A First Amendment solution to Christmas wars in schools
By Charles C. Haynes
Now that the midterm elections are over, parents and school officials can turn their attention to the battle that really counts: The December "holiday" (aka "Christmas") program at their local school.
If you think I'm kidding, you haven't been in a community divided by the December dilemma. Nowhere are the Christmas fights more explosive — and nowhere do people feel the stakes are higher — than in public schools.
Schools, of course, are only one battleground in what some religious conservatives have dubbed the "war on Christmas." Is it my imagination, or is the fight starting earlier each year? Even before the pumpkins are smashed, Christmas-bashing begins.
In August — that's right, August — the American Family Association attacked Sam's Club for using "holidays" instead of "Christmas" in the August/September issue of its in-house magazine. If Sam's Club doesn't clean up its act, AFA wants Christians to shop elsewhere.
Comedians like Steve Colbert are having a field day with the "Merry Christmas" crusade. But public school officials aren't laughing. Culture-war battles like this spill over into schools, turning the December assembly into a high-stakes contest that stirs deep emotions.
Unlike the naming of the Sam's Club tree, what public schools do in December actually matters. For many people on all sides, the argument isn't really about Christmas songs or Nativity pageants — it's about who gets to decide what kind of society we are. Schools, after all, are where we define who we are as a nation.
The depth of the divide is illustrated by two requests for help I received. The first was from an elementary-school principal struggling to figure out if her school's plans for the December program would pass constitutional muster. The proposed script includes a skit about Santa Claus that ends with a Nativity re-enactment during the singing of "Silent Night."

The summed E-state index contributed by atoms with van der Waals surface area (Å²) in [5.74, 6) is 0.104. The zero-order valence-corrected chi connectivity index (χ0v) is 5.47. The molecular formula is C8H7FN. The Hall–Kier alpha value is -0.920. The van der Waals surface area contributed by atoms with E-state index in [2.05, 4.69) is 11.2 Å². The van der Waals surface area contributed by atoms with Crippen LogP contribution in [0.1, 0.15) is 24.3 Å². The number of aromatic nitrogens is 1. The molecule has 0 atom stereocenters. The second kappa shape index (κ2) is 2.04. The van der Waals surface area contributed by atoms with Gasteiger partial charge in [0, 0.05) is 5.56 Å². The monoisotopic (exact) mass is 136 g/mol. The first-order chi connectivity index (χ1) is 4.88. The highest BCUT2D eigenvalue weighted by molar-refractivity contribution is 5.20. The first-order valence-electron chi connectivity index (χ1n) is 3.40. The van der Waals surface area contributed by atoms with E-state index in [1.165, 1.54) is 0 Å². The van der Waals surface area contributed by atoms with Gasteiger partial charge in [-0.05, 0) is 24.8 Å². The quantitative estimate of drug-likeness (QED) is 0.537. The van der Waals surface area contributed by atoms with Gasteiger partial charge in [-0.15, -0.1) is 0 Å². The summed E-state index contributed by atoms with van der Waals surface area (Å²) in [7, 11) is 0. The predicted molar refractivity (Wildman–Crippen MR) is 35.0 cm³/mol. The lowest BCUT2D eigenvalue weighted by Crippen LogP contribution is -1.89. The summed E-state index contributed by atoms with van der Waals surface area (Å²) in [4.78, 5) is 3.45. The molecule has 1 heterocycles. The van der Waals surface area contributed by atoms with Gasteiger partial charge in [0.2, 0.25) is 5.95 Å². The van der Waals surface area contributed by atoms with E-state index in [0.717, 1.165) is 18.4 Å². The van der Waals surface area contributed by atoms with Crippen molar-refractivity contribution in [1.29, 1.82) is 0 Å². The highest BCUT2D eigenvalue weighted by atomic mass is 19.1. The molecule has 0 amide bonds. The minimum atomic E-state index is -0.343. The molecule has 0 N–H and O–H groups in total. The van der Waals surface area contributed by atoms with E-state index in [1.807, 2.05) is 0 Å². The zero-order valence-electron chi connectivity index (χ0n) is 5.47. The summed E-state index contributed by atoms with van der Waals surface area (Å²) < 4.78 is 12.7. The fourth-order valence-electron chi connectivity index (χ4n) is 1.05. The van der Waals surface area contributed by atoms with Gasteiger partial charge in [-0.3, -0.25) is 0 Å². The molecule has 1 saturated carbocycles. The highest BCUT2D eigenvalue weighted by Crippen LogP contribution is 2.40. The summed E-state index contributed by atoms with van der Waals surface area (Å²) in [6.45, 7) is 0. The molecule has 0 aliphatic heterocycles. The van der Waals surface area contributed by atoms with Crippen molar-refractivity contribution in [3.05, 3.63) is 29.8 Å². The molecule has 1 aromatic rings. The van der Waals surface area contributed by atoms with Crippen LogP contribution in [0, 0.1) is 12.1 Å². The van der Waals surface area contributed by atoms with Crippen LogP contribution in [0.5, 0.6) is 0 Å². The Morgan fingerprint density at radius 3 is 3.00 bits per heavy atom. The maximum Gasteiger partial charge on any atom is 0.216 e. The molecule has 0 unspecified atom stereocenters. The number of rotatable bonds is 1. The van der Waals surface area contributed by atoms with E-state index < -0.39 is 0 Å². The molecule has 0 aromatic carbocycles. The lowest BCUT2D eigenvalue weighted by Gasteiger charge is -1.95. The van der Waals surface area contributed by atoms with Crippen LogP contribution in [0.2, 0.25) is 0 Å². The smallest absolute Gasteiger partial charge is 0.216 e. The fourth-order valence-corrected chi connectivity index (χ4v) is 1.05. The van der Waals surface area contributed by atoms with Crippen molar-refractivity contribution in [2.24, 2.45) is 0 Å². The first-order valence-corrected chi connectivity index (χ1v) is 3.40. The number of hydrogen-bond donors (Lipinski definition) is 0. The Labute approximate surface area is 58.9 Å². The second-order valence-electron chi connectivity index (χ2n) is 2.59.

The second was from a parent in another town who is upset because all mention of Christmas has been banned in her child's school. It seems that school officials in her district have decided that the best way to deal with Christmas is to pretend it isn't happening.
Both approaches are wrongheaded and divisive. Both violate the spirit, if not the letter, of the First Amendment.
In the first case, the constitutional line is crossed when the public school auditorium is turned into a church. Of course, school programs in December should include sacred music about holy days such as Christmas and Hanukkah. But religious music shouldn't dominate. And re-enactments of sacred moments in religious traditions, whether the Nativity or the Hanukkah miracle, belong in places of worship, not in public schools.
The Santa skit is a separate question, because cultural Christmas — Santa Claus, trees and the like — is probably not a constitutional issue. Although many Christians and non-Christians see the Christmas tree as sending a religious message, the courts are likely to treat it as a secular symbol.
But how the courts might view the tree or Santa isn't a license to fill schools with cultural Christmas decorations and programs. After all, many children (including some devout Christians) don't celebrate the shopping-mall Christmas — and schools shouldn't assume that they do. Just because something is legal doesn't make it right.
Ignoring Christmas isn't the answer, either. The First Amendment shouldn't be misapplied to keep all references to religion out of public schools. When school officials ban Christmas, they fuel the fights they are trying to avoid.
The constitutional bottom line is stunningly simple: The school's approach to religious holidays must be academic, not devotional. The job of public schools is to educate students about religious holidays — not just in December, but throughout the year. That means schools should plan assembly programs that teach students about a variety of religions and cultures, without making anyone feel like an outsider in his or her own school.
Done right, the First Amendment solution should satisfy most people. Christians will appreciate that students are learning something about what Christians actually believe. And people of other faiths and of no faith can support an academic approach to study about religions, including Christianity, as long as it is done in ways that are educationally sound and respectful of their own beliefs.
Unfortunately, getting it right takes work. Many districts would rather risk a fight than do what it takes to get the community behind the First Amendment. There's nothing "merry" about that — unless, of course, you're a lawyer.
Charles C. Haynes is senior scholar at the First Amendment Center in Arlington, Va.